Press Archive 2009

 

Interview with Matthew Goode and Nic Hoult – Wonderland November/December 2009

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Based on the 1964 novel by Christopher Isherwood, A Single Man marks the screenwriting and directing debut of fashion icon, Tom Ford.  Having debuted earlier this year at the Venice Film Festival to a standing ovation, the film has continued to impress audiences during screening at the Toronto and London Film Festivals.

Joining lead actor, Colin Firth, on screen are fellow Brits Matthew Goode and Nicholas Hoult who discuss the film, Tom Ford and being British in LA.

ON A SINGLE MAN

Nicholas Hoult: The only time I saw Matthew was when we were getting our spray tans.

Matthew Goode: Which were more regular than we were expecting.  I got on a plane with Colin [Firth] and then literally the moment we arrived, got in the car together, went to the hotel and suddenly – it’s like ten thirty at night – we have to go to Colin’s room where we’re having our spray tans .  Colin Firth is in his pants, I’m in my pants and it stays that way for an hour whilst we wait for this stuff to set.  He’s fucking great.  I love Colin.

We [Nic’ and he] never had a scene together but we were there the whole time.  I was only really fitting in around these guys.  Nic had a damn sight more to do than I did.

NH: No I just did more.

MG: [Laughs] It was a really fun shoot. I mean, maybe I’m looking back with rose tinted spectacles, but …

NH: It was a good fun shoot. Everyone enjoyed it.  I remember the night in Venice after seeing it in front of all those people and just lying in bed thinking ‘that’s something I’m proud of’.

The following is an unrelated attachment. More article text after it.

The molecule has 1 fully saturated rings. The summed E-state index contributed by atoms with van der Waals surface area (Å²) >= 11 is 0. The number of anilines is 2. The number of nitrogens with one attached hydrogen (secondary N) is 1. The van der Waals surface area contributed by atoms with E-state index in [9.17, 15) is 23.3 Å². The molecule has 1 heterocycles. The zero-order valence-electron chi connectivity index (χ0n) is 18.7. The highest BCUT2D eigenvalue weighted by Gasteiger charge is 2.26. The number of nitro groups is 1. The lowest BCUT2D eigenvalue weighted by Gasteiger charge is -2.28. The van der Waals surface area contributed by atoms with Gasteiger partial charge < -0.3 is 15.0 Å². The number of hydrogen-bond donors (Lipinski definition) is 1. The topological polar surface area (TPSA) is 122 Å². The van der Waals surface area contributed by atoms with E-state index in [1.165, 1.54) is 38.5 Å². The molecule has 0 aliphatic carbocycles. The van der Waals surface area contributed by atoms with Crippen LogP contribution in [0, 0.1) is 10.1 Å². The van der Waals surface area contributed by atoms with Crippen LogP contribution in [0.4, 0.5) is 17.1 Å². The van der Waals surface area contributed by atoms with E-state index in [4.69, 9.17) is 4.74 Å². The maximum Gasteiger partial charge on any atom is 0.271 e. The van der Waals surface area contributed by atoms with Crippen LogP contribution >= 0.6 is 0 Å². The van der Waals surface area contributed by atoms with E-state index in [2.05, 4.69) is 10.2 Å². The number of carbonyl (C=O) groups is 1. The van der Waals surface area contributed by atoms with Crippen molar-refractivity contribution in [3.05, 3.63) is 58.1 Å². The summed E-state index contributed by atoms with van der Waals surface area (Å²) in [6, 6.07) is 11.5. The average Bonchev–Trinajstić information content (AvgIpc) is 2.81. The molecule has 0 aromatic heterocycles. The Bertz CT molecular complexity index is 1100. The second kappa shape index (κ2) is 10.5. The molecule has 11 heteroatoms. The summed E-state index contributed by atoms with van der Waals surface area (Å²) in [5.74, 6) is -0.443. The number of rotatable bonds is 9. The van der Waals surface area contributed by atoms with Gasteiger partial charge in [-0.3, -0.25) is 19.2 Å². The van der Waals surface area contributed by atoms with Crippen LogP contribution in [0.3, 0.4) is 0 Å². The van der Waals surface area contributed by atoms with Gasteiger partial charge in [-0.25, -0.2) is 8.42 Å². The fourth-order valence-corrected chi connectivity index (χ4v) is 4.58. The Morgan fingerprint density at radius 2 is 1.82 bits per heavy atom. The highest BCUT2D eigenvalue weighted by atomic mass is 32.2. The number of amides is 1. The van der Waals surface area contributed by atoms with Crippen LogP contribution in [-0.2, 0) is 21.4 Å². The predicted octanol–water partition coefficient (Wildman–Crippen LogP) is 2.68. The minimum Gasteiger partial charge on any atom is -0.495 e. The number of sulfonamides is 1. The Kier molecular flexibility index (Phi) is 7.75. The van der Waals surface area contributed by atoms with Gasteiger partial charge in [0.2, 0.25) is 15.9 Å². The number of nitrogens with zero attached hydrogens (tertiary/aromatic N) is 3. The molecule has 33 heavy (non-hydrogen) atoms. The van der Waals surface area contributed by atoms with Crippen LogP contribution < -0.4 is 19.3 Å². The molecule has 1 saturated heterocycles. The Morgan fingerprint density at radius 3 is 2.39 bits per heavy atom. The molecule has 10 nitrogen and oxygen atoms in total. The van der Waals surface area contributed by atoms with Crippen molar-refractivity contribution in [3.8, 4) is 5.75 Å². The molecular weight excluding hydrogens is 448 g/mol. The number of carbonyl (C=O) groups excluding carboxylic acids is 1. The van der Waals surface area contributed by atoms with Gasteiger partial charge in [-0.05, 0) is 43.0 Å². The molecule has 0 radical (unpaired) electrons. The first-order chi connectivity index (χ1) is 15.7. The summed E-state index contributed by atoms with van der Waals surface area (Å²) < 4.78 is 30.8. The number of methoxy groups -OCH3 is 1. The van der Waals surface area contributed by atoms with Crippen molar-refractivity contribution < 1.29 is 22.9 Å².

MG: It’s seriously impressive. You watch it and you care and, it doesn’t happen to me a lot, but I watched it and thought ‘I’m in something that doesn’t stink!’.  I’m proud of that.

NH:  That’s a nice feeling when you’ve done something and you can say ‘yeah, proud of that’.

MG:  Fucking hell – sorry to interrupt – but I was reading a magazine or a paper or something the other day and it said “A Single Man obviously being screened and whenever Nic Hoult was on screen there were gasps over his beauty” [laughs]. And I was thinking, fucking Hoult is going to LA and get so laid! [Laughs]. He is going to be turning bush away left right and centre!

NH:  It’s all down to the fake tan again.  That’s where the performance stems for me.

MG:  That is a review!

NH:  Nothing about the acting, right?

MG:  They didn’t review the film.  It just said “I saw it.  I’m going to be reviewing it at some point, but let me tell you there were gasps over Nick Hoult’s beauty!”